Episode 105 Hot Debrief

Post by Patricia Capone, OMS IV

What is a Debrief?

A psychologically safe environment where a team can constructively communicate about an event that was triggering to the whole team

Hot vs. Cold

  • Hot debrief:
    • Ideally less than 10 minutes long and happens within a short interval of a critical incident
    • Pros:
      • Great for the ER because critical incidents happen on shift all the time
      • Everyone that was involved in the event is typically available to debrief a few minutes after the event
      • Improves team cohesion
    • Cons:
      • Can be hard to lead right after a significant event
      • Can be emotionally difficult for everyone involved because they haven’t had time to process on their own
  • Cold debrief:
    • Typically days to weeks after a critical incident
    • Often includes people who were not directly involved with the critical incident, like administration and outside sources.
    • Pros:
      • Having additional people who were not present for the event can help to process the event through a different lens
      • Everyone involved has had some time away from the event to gain perspective.
    • Cons:
      • It may be difficult to get everyone that was involved together again days to weeks later
      • Everyone is removed from the situation for long enough that they may have forgotten some of the details.
      • Everyone may have suppressed some of the emotions that came with the event

 

Tips for Leading a Hot Debrief:

R-E-S-E-T:

    • R – Recognize the critical incident
    • E – Emotional self-awareness
      • This step is essential in leading a hot debrief!
    • S – Self debrief
    • E – Empathy towards others emotions
    • T – Team hot debrief:
      • Can be done in many different ways, but always helpful to follow a format
        • Ex: “STOP for 5 minutes”
          • S – Summarize the case
          • T – Talk about things that went well
          • O – Opportunities to improve
          • P – Points to follow up on
        • Be sure to focus on the emotional/human elements of the critical event, instead of the medical/technical elements
          • There will be time for this later

Set the rules:

  • “We’re going to spend 5 minutes right now doing a debrief. The purpose is to improve the quality of patient care and our team dynamic.”
  • “It is NOT for blaming or for personal feedback. This is a general feedback session.”
  • “Participation is very welcome, but not mandatory.”
  • “Everything said here is confidential.”

Be vulnerable and honest with your team

Keep practicing

Take time for a moment of silence if the critical event involves loss of life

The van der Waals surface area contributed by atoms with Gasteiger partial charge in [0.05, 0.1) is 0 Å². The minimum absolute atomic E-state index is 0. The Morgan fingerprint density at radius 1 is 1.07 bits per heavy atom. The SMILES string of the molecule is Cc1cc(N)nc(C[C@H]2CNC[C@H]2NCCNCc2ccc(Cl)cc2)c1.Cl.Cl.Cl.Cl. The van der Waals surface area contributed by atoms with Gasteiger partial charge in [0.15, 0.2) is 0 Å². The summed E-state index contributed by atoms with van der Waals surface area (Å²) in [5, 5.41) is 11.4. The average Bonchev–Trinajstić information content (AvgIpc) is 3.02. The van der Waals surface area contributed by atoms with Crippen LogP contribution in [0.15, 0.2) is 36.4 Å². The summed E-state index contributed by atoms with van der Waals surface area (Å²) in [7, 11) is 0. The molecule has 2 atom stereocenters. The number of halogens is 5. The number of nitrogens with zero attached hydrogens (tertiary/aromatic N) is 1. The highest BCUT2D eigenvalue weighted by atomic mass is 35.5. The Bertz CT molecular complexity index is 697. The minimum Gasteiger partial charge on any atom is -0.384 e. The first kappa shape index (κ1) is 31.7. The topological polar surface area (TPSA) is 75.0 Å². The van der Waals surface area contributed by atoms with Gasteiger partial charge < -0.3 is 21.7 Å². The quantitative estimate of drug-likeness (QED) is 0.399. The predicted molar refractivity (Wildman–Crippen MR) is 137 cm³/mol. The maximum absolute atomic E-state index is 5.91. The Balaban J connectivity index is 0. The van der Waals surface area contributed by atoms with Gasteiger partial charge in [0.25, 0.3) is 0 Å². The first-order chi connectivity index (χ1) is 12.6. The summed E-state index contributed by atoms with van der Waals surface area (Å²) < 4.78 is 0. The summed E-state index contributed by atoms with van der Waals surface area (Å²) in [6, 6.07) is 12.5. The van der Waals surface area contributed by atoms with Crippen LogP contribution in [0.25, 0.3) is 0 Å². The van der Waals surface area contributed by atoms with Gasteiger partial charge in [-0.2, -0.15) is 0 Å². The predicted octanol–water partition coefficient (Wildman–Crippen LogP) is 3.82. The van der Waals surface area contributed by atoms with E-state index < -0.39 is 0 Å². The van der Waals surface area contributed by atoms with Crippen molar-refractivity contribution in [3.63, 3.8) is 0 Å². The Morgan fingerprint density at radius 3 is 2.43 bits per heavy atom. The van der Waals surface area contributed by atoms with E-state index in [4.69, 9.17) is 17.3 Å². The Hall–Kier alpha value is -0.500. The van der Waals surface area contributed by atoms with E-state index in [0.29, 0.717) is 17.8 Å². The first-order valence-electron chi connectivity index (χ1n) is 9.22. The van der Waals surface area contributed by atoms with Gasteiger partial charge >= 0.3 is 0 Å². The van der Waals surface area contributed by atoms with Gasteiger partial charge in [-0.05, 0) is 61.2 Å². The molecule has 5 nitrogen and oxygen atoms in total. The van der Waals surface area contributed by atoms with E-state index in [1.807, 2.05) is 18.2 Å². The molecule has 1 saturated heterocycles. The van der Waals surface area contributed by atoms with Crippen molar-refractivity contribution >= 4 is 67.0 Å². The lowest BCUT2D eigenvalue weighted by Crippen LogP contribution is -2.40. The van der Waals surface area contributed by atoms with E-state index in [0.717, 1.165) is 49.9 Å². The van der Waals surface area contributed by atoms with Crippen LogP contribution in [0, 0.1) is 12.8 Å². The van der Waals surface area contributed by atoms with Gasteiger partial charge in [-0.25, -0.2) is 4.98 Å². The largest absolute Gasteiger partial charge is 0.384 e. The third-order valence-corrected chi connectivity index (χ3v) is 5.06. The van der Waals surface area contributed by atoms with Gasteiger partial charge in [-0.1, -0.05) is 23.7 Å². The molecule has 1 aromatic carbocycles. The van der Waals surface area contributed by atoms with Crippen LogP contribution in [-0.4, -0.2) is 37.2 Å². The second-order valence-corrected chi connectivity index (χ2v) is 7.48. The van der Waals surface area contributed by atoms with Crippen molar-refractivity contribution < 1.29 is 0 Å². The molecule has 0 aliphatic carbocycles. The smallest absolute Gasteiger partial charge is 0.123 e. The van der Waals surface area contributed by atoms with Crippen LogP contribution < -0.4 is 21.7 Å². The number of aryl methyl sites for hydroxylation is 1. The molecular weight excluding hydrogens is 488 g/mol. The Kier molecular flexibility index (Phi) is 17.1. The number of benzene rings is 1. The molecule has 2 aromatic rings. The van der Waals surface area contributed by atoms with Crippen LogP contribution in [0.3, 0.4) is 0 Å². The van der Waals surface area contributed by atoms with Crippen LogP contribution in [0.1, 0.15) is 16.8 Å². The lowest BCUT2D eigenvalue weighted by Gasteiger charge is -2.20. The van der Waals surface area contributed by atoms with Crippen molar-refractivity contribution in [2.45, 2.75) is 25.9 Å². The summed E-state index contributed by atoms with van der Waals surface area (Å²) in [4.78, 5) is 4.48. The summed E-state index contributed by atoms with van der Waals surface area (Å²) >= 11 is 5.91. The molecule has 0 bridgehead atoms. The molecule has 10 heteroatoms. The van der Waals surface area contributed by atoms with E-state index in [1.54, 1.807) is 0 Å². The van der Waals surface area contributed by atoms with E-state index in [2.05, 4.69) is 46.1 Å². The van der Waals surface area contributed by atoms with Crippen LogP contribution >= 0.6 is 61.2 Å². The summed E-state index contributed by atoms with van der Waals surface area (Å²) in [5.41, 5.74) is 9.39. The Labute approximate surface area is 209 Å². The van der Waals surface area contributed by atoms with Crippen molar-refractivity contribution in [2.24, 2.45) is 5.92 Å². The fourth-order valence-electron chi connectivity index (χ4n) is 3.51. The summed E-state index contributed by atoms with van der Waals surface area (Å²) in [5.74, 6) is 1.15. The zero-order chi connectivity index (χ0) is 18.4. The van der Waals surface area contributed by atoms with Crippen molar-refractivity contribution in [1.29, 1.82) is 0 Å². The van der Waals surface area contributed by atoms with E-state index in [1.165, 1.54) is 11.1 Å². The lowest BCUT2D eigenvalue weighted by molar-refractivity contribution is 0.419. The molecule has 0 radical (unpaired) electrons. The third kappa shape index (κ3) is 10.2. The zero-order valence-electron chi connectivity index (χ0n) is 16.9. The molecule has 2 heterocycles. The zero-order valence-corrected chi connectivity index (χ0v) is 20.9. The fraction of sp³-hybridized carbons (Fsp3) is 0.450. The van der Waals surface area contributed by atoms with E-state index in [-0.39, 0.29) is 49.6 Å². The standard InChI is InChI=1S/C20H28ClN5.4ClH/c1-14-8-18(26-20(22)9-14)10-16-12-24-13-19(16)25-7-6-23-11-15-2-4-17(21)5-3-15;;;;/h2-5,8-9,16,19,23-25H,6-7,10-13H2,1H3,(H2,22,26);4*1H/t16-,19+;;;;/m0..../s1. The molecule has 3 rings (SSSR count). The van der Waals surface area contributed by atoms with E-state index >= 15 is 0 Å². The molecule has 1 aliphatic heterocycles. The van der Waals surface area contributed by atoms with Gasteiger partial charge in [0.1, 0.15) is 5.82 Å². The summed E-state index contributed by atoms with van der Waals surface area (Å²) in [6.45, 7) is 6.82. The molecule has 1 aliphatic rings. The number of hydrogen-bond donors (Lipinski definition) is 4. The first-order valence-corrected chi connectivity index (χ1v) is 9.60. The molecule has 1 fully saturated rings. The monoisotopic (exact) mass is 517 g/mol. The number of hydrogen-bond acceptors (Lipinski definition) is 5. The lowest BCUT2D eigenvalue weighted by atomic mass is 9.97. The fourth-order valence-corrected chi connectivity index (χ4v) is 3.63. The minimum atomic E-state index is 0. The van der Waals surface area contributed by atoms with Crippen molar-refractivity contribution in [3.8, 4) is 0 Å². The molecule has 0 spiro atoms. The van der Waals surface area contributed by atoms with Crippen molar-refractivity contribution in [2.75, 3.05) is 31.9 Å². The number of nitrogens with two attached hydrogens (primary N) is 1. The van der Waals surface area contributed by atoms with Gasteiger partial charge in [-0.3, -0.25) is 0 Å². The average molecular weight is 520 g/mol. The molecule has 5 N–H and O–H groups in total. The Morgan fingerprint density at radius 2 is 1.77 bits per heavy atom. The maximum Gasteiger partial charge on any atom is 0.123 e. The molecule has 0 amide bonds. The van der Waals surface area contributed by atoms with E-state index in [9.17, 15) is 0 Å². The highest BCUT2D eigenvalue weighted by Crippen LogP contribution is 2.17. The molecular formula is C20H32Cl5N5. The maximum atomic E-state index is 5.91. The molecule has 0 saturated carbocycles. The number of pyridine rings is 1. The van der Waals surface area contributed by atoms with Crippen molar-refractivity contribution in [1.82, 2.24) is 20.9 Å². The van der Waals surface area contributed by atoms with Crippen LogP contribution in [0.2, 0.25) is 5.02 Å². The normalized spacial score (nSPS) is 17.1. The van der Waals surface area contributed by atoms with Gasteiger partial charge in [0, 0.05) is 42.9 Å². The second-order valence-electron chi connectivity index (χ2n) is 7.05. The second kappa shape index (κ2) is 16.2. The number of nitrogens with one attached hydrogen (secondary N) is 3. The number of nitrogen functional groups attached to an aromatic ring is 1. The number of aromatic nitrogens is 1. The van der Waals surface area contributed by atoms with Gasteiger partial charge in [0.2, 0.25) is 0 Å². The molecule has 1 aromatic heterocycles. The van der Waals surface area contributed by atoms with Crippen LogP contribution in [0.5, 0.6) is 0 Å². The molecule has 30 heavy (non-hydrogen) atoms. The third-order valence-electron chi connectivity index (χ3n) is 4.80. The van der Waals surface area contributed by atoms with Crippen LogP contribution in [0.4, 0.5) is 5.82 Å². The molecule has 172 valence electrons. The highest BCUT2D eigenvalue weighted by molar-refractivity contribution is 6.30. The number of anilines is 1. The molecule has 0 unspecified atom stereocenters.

• Don’t forget that that person was someone special to a lot of people.
  • They deserve that time

Always thank the team

How to make it part of your practice:

  • Start by building more emotional self-awareness
  • End of shift check-ins
  • Try to incorporate it more in real-time while on shift
  • Most helpful thing in actually implementing this is having a script

 

 

About Our Guests:

Megan Gillespie, DO is a graduating Chief Resident of the combined Emergency Medicine/Family Medicine program at Jefferson Health Northeast in Philadelphia, PA. After graduation, she will be working in the ED at the Hospital of University of Pennsylvania. She went to Lake Erie College of Osteopathic Medicine and was a Mentee in CORD’s Mini-Fellowship in Wellness Leadership. This past year she decided to focus on hot debriefing as her longitudinal project for this Mini-Fellowship.

 

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References:

  1. YouTube presentation of R.E.S.E.T. Hot Debriefing Curriculum: https://www.youtube.com/watch?v=Av7otOmr7tA
  2. Goleman D. Emotional Intelligence: Why It Can Matter More than IQ. 10th Anniversary Edition. New York City, NY: Bantam Books; 2006. Available for purchase at https://bookshop.org/.
  3. Mitchell JT, Dyregrov A. Traumatic stress in disaster workers and emergency personnel. In: Wilson JP, Raphael B (eds). International Handbook of Traumatic Stress Syndromes. The Plenum Series on Stress and Coping.Boston, MA: Springer; 1993:905-914. https://doi.org/10.1007/978-1-4615-2820-3_76. Accessed August 13, 2020.
  4. https://pubmed.ncbi.nlm.nih.gov/33440103/ (Walker CA, McGregor L, Taylor C, Robinson S. STOP5: a hot debrief model for resuscitation cases in the emergency department. Clin Exp Emerg Med. 2020; 7(4):259-266. doi: 10.15441/ceem.19.086)
  5. Alavarez A, Kleven J, Little A. Humanism in Death. EP Monthly https://epmonthly.com/article/humanism-in-death/ 

 

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